Earache in shame kills resell, and is resurrected by Athena to live her life as a spider so that she can continue to weave. (Book VI: 129-145) This myth serves several purposes specifically to Greek culture. Firstly, it reminds those who revere the Greek Gods; that they are not only all powerful but that they have the same nature as humans do. Athena is human in the sense that she is jealous of the work of Earache. She then returns from Jealousy to show Earache compassion and love by resurrecting her to weave forever. In a religious way is an example of the condemnation of suicide within organized religion.
All religions address suicide differently, but nevertheless it is addressed. The other common theme being that those within religious stories that choose to challenge a God/ Goddess in any way, never come out triumphant. It reminds those reading that the Gods are all powerful and always will be. This myth also creates an origin story for the word "arachnid" for spiders, a household creature. This helps the myth survive and makes it relevant to cultures across the world including my own, linking something that everyone knows, and everyone has seen to an origin and a person.
Suddenly, those scary eight-legged little monsters are a piece of a woman's soul. They weave for the woman that bore them. When a small child is about to squash the spider and their loved one stops them and tells them the story of Earache. The creature that Earache is turned into, directly reflects her as a woman. Firstly, the talented weaver is resurrected as a creature that weaves to survive. Secondly, after she has hung herself to end her life, she is turned into a creature that hangs onto the material that extends her life. She must now live from the art that caused her to take her own life.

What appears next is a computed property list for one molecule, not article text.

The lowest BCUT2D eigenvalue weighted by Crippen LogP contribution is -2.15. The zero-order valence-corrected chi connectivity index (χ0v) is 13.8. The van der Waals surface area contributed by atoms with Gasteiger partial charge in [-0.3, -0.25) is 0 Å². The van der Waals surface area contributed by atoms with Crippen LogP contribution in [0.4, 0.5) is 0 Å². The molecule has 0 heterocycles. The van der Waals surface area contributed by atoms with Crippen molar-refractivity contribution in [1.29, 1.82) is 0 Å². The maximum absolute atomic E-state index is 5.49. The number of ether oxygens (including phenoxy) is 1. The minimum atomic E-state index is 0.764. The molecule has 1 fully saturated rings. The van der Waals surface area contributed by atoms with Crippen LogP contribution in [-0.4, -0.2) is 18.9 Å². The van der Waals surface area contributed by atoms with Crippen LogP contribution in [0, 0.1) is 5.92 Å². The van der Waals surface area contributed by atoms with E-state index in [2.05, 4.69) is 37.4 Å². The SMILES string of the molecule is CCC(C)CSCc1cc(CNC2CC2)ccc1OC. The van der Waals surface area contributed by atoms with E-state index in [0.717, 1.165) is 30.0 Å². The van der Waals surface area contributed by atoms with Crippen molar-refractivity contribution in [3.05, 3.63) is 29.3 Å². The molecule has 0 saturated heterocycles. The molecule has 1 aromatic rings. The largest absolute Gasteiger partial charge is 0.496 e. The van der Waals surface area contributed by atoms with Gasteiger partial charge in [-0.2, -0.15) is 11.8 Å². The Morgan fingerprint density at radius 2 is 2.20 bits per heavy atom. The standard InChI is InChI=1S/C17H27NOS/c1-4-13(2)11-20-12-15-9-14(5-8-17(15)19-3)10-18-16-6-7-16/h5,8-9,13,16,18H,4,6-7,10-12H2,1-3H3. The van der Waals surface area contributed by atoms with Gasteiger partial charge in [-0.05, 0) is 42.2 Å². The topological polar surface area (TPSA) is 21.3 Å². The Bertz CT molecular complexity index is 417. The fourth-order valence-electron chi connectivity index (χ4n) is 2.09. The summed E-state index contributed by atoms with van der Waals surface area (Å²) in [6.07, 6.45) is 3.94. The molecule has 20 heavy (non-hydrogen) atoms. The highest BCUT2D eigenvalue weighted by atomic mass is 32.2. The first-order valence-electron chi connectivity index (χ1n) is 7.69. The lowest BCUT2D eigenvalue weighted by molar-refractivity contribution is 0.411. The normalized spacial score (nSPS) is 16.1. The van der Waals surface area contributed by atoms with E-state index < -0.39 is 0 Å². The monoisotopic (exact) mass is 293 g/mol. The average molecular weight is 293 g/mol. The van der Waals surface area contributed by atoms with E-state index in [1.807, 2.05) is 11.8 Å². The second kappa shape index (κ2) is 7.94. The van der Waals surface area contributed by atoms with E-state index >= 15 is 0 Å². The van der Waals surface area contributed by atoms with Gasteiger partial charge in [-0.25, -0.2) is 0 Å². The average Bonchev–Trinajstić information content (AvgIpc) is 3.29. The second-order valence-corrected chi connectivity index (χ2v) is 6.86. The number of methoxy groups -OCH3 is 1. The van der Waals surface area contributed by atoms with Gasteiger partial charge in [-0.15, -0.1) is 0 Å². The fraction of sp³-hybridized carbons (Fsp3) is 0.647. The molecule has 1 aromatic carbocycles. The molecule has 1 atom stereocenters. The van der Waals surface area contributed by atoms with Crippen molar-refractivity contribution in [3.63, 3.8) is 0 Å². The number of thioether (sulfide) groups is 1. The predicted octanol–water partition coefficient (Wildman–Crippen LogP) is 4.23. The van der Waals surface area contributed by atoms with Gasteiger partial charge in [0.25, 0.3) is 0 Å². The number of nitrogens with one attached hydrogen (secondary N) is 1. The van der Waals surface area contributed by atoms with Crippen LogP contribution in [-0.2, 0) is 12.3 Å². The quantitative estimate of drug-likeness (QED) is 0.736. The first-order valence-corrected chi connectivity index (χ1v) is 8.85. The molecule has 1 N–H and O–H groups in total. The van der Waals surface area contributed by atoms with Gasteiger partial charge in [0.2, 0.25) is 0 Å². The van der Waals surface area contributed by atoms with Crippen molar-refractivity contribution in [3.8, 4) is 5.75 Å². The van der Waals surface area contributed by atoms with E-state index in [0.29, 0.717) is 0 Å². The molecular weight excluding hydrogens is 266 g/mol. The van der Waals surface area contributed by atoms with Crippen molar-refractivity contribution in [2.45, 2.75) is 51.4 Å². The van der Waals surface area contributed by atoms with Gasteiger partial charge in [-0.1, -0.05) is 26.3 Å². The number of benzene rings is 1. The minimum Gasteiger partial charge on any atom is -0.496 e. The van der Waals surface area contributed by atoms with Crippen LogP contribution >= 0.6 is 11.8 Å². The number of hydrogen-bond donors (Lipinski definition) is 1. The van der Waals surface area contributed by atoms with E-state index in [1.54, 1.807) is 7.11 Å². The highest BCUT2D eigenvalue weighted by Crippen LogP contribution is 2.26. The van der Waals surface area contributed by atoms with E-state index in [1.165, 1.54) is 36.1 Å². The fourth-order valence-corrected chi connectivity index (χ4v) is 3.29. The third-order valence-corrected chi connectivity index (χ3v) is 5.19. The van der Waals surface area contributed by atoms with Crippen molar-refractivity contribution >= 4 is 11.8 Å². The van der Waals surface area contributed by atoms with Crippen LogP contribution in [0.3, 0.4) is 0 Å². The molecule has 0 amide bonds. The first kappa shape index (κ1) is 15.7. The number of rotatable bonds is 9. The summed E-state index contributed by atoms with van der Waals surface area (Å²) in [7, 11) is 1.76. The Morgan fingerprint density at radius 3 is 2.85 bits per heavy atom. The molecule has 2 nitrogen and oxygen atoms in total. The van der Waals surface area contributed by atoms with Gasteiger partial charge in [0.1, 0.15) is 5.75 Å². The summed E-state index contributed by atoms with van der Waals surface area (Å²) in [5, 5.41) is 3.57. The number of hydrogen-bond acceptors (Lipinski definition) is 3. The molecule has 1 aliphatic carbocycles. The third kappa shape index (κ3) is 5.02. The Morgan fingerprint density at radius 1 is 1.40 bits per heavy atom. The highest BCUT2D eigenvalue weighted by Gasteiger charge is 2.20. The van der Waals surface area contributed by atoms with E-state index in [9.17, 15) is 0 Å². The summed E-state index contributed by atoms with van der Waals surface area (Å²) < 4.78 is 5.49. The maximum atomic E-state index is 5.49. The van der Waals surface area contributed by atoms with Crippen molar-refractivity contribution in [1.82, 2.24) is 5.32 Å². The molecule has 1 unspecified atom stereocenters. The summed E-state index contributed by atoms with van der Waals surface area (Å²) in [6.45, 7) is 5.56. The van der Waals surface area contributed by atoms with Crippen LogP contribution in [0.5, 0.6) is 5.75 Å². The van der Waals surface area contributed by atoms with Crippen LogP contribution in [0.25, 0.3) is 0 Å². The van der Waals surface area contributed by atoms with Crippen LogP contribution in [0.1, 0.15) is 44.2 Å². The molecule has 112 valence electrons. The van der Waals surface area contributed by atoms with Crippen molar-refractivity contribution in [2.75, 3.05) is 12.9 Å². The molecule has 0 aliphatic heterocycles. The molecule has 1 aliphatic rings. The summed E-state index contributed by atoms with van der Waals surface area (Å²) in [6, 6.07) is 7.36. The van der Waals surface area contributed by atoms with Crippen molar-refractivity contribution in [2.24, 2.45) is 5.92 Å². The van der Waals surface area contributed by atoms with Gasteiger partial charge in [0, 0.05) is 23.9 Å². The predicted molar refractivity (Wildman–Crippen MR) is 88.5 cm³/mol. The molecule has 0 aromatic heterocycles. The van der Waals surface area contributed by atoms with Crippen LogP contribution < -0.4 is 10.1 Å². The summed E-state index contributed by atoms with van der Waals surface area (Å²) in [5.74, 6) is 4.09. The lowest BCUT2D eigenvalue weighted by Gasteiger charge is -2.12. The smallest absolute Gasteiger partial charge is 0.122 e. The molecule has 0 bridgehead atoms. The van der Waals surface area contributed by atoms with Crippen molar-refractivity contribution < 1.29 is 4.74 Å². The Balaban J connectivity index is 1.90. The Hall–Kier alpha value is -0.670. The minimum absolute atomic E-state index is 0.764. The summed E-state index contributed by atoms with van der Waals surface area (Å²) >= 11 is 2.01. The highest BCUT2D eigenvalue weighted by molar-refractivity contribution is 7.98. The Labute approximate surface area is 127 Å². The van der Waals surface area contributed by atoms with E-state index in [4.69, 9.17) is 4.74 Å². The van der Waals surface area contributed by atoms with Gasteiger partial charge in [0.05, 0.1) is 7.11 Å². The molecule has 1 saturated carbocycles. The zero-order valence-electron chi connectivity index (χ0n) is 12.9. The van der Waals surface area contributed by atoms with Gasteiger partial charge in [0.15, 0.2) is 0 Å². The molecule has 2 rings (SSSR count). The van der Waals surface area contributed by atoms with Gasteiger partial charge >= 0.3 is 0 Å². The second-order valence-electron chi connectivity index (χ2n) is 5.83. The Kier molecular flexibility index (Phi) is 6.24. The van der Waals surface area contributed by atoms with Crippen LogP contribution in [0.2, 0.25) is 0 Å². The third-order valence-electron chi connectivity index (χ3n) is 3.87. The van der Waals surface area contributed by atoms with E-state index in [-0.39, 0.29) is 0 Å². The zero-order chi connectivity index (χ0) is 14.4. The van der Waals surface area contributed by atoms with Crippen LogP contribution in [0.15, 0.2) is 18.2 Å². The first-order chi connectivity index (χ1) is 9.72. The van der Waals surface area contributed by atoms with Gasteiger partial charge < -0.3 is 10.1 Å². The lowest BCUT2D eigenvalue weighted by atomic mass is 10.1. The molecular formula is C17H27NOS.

Besides teaching readers an example of hubris, the story teaches the importance of not boasting. When Athena is warned of the young woman's challenge, she gives her a last chance to learn some humility. The woman continues to boast and ignores the ominous warning. The practical piece of this myth is that it would be, could be told to children because it teaches so many warnings. It is fairly easy to imagine the matriarch or patriarch of the family sitting down the small proud child and telling them the story of Earache, and letting their eyes brighten as they relate and understand the story in all its power and meaning.
The reason most myths and stories remain in a culture is usually centric to religion. Nearly every culture on the planet has some form of organized religion. The reason that stories linked to religion carry on, opposed to others is that they draw people together. These ideologies are passed among family members, on through generations and create links between families. This is part of the reason that other stories, not religiously based do not survive. They remain in families, changing over time, never chronicled and decomposing slowly over time.
Build a big enough religious following and your stories will live forever. I find many of these stories including Earache's fascinating but slightly dramatic. Killing yourself over a ripped tapestry is a bit over the top. The phrase "crying over spilt milk" comes to mind. I understand the stories purpose as a lesson but wonder whether there wasn't a less severe way to get the point across. This specific story will live on because its namesake creatures are a household critter. I wonder if people see spiders and think "if only Earache wouldn't have challenged Athena.